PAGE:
How to fix a Magic Trackpad with an erratic Bluetooth connection


I use a 2012 15-inch MacBook Pro as my desktop Mac, sitting on a Rain Design mStand. That makes the keyboard and trackpad unusable, so I work with a wired Apple keyboard and a Magic Trackpad. The Magic Trackpad has never worked — or worked properly, at least.

Several times a day, the Magic Trackpad would variously cease to track a fingertip for a second or two, or track it so badly that it was unusable — it would lag, move slowly or just randomly. The MacBook Pro’s built-in trackpad was fine, so it wasn’t my fingers, and the Magic Trackpad worked perfectly with an iMac (and did so for three years).

At first I thought Wi-Fi could be the culprit, but switching to a wired network connection made no difference. Then I thought it was a Bluetooth signal issue, but I couldn’t pin anything down using the Bluetooth diagnostics that were in Mountain Lion (more on these later).

Screenshot 2013-12-03 at 09.54.53

A very long Apple Communities thread on the same Magic Trackpad problem suggested various causes, but no real solutions — other than putting a plastic film over the trackpad surface to prevent tracking issues arising from sweaty fingertips. This was not the cause of my problem.

Over time, I suspected that the MBP hard drive was partly to blame, since the tracking problems tended to occur when Time Machine was active. Short of replacing the HDD with an SSD though, there’s no way to solve this.

I then stumbled on a more likely explanation that made much more sense. Apparently, USB 3.0 hard drives can emit RF signals at 2.4GHz — the same frequency used for Bluetooth. This can create interference which *could* explain the problems I was experiencing. I was using a Seagate STBF500200 500GB Satellite USB 3.0 drive for my Time Machine backups!


Poorly shielded cables are apparently the real culprit, but the Seagate drive isn’t a bargain basement model. The solution was to move the drive well-away from the MBP and its Bluetooth antenna, so that’s what I did. And it made no difference.

So after 12 months of messing around trying to find a solution, I eventually went for the simplest option — a new Bluetooth adapter. I’d already tried using an old USB Bluetooth adapter from a MoGo Mouse, but it didn’t work at all — and it somehow killed my encrypted Seagate Time Machine backup partition, forcing me to delete and recreate it.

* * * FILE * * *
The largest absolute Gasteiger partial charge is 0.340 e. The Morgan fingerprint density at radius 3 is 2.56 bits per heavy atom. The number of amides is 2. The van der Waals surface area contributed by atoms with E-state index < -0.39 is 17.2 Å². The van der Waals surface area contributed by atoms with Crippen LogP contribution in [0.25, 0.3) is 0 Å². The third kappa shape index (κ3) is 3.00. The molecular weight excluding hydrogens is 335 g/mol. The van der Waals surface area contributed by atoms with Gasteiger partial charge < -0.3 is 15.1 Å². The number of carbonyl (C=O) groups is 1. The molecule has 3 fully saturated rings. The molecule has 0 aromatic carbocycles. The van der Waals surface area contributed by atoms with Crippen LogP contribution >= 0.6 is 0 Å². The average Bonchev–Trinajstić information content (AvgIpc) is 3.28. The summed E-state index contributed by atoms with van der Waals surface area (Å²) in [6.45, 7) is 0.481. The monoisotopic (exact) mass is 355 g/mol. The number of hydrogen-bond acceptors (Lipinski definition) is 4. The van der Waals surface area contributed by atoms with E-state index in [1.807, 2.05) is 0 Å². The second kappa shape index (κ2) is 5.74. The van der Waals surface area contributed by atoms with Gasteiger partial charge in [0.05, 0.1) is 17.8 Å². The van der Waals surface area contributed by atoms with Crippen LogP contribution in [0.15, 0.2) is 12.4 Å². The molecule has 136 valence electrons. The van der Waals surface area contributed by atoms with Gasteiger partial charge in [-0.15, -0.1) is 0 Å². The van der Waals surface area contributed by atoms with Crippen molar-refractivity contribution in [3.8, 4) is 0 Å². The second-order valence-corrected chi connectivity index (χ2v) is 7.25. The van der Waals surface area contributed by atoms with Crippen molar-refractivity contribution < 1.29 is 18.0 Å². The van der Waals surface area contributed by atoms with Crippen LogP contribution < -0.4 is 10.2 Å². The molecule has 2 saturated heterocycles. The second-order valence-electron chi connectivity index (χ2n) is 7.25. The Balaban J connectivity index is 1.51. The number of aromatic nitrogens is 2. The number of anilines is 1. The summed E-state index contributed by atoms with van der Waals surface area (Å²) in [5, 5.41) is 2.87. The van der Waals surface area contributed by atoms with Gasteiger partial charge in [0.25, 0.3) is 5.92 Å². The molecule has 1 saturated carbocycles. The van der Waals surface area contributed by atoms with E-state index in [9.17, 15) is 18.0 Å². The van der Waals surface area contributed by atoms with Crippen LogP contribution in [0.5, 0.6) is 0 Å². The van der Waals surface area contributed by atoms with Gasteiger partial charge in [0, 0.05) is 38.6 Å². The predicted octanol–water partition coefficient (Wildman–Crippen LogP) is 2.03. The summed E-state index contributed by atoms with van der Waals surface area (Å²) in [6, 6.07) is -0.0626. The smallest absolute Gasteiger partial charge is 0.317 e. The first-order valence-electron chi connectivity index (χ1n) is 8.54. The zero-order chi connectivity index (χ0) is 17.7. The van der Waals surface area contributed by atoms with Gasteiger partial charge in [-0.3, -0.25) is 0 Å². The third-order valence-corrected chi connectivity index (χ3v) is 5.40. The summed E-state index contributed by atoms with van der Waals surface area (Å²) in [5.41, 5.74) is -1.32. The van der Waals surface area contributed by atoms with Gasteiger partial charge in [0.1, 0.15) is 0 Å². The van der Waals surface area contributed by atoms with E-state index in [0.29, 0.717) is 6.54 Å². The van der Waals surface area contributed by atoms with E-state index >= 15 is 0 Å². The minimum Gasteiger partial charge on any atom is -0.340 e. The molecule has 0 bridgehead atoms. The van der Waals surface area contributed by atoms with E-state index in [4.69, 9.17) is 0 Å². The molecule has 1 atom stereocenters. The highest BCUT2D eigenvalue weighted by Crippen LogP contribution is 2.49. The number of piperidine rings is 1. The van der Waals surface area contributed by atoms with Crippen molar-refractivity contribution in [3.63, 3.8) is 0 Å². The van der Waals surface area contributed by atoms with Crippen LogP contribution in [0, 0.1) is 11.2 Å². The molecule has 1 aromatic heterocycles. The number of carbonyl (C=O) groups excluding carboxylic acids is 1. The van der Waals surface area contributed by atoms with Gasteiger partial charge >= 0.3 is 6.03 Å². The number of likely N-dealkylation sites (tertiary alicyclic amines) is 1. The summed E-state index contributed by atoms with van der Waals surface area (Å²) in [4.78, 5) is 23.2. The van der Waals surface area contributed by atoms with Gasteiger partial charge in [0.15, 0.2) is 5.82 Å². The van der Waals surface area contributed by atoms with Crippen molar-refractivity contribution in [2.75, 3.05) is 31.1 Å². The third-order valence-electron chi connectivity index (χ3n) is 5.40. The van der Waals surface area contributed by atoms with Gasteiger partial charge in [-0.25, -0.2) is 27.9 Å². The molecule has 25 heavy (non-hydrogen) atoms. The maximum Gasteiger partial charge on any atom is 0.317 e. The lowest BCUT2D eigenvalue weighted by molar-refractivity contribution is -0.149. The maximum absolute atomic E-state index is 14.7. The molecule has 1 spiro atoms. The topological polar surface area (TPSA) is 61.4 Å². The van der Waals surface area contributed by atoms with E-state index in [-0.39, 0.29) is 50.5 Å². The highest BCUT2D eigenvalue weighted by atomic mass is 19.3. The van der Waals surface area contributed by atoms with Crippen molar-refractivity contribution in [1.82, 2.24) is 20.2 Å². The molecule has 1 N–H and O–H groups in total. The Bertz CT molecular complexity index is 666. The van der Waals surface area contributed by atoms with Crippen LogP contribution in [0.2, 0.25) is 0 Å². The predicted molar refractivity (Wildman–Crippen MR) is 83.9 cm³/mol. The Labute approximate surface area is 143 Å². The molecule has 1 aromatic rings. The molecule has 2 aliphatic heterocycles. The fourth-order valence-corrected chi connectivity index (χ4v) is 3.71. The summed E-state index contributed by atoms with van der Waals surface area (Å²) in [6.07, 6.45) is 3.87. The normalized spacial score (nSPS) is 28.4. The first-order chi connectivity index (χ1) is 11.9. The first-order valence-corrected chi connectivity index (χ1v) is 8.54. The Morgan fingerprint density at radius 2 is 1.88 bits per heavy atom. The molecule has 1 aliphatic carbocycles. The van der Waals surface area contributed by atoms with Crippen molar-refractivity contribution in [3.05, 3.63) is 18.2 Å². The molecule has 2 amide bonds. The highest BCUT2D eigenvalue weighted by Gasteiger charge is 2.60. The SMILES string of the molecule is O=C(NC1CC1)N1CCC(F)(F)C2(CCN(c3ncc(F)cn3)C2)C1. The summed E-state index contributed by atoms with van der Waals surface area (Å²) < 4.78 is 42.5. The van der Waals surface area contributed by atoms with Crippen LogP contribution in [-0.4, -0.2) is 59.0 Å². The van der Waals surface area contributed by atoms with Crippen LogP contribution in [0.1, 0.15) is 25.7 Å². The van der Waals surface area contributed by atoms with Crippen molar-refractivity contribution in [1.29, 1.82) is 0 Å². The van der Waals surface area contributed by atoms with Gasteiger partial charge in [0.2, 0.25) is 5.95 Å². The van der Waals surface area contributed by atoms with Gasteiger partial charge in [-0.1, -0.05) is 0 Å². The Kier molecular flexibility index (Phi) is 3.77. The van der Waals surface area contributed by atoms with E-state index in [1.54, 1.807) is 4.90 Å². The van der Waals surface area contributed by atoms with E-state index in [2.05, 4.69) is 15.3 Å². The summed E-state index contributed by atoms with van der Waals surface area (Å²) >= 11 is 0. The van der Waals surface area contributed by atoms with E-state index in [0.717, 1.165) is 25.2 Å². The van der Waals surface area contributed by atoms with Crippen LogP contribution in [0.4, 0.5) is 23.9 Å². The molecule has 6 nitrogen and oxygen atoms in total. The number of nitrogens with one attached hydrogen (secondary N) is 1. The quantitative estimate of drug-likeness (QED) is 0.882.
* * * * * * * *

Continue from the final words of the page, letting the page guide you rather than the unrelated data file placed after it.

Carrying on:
I was slightly worried that since the MBP had Bluetooth built-in, it couldn’t be used with an external adapter, but the Belkin Mini BluetoothV4.0 USB Adapter is described as being Mac Compatible, so I picked one up from Amazon for £11.99. And guess what? It works perfectly. My Magic Trackpad problems are solved.

Belkin Bluetooth

The only catch was that, once connected, there was no obvious way to tell if the Belkin Bluetooth adapter was working, or even recognised. Apple removed all of the useful Bluetooth utilities from OS X Mavericks, but they are still available. I’ll explain how to restore and use them in my next post.

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  • erik

    it’s great that you got this working. I just bought the trackpad and it was working prperly at work with just my rMBP and an extrenal screen in the room. When I got home the trackpad stoped working and just worked for a second at a time, lagging and jumping. At home I have several computers in the office and a lot of electrical wires under the desk. Maybe that’s the same interference as you got. What’s wired though know when I think about it is that the magic mouse have worked without any problems. any thoughts?

    • Geek Guides

      All fingers point to a problem with the MacBook for me. I had the same problem in two different environments, both with and without Wi-Fi. Using a third-party BT adapter fixed it instantly. I have no such problems with my early 2009 iMac, incidentally, so I really don’t think this is an environmental issue.

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